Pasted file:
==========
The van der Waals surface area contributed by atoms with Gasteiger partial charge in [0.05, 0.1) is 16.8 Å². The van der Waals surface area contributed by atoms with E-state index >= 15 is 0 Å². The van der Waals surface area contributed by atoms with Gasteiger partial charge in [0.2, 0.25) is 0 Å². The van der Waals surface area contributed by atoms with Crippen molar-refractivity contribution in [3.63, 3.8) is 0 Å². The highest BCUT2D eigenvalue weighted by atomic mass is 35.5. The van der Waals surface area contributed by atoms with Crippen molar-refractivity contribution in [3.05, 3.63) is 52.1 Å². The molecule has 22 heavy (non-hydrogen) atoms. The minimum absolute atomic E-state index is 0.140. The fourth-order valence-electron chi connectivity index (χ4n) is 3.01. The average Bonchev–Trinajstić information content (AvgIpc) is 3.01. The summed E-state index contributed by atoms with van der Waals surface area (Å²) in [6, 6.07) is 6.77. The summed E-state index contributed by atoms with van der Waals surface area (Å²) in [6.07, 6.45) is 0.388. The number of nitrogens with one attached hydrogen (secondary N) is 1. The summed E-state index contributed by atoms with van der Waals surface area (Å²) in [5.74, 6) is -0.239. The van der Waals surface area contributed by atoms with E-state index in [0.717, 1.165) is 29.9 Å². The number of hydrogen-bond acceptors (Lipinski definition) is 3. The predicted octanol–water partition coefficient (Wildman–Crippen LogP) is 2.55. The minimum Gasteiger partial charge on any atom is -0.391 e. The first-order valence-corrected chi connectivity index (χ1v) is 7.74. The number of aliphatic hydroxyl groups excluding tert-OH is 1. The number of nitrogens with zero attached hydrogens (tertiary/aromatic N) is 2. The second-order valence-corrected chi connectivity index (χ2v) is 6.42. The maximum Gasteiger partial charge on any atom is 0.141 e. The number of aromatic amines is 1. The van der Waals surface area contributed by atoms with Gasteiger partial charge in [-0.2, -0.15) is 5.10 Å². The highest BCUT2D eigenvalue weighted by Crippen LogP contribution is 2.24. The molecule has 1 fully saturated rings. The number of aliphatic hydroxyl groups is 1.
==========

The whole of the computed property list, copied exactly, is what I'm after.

The van der Waals surface area contributed by atoms with Gasteiger partial charge in [0.05, 0.1) is 16.8 Å². The van der Waals surface area contributed by atoms with E-state index >= 15 is 0 Å². The van der Waals surface area contributed by atoms with Gasteiger partial charge in [0.2, 0.25) is 0 Å². The van der Waals surface area contributed by atoms with Crippen molar-refractivity contribution in [3.63, 3.8) is 0 Å². The highest BCUT2D eigenvalue weighted by atomic mass is 35.5. The van der Waals surface area contributed by atoms with Crippen molar-refractivity contribution in [3.05, 3.63) is 52.1 Å². The molecule has 22 heavy (non-hydrogen) atoms. The minimum absolute atomic E-state index is 0.140. The fourth-order valence-electron chi connectivity index (χ4n) is 3.01. The average Bonchev–Trinajstić information content (AvgIpc) is 3.01. The summed E-state index contributed by atoms with van der Waals surface area (Å²) in [6, 6.07) is 6.77. The summed E-state index contributed by atoms with van der Waals surface area (Å²) in [6.07, 6.45) is 0.388. The number of nitrogens with one attached hydrogen (secondary N) is 1. The summed E-state index contributed by atoms with van der Waals surface area (Å²) in [5.74, 6) is -0.239. The van der Waals surface area contributed by atoms with E-state index in [0.717, 1.165) is 29.9 Å². The number of hydrogen-bond acceptors (Lipinski definition) is 3. The predicted octanol–water partition coefficient (Wildman–Crippen LogP) is 2.55. The minimum Gasteiger partial charge on any atom is -0.391 e. The first-order valence-corrected chi connectivity index (χ1v) is 7.74. The number of aliphatic hydroxyl groups excluding tert-OH is 1. The number of nitrogens with zero attached hydrogens (tertiary/aromatic N) is 2. The second-order valence-corrected chi connectivity index (χ2v) is 6.42. The maximum Gasteiger partial charge on any atom is 0.141 e. The number of aromatic amines is 1. The van der Waals surface area contributed by atoms with Gasteiger partial charge in [-0.2, -0.15) is 5.10 Å². The highest BCUT2D eigenvalue weighted by Crippen LogP contribution is 2.24. The molecule has 1 fully saturated rings. The number of aliphatic hydroxyl groups is 1.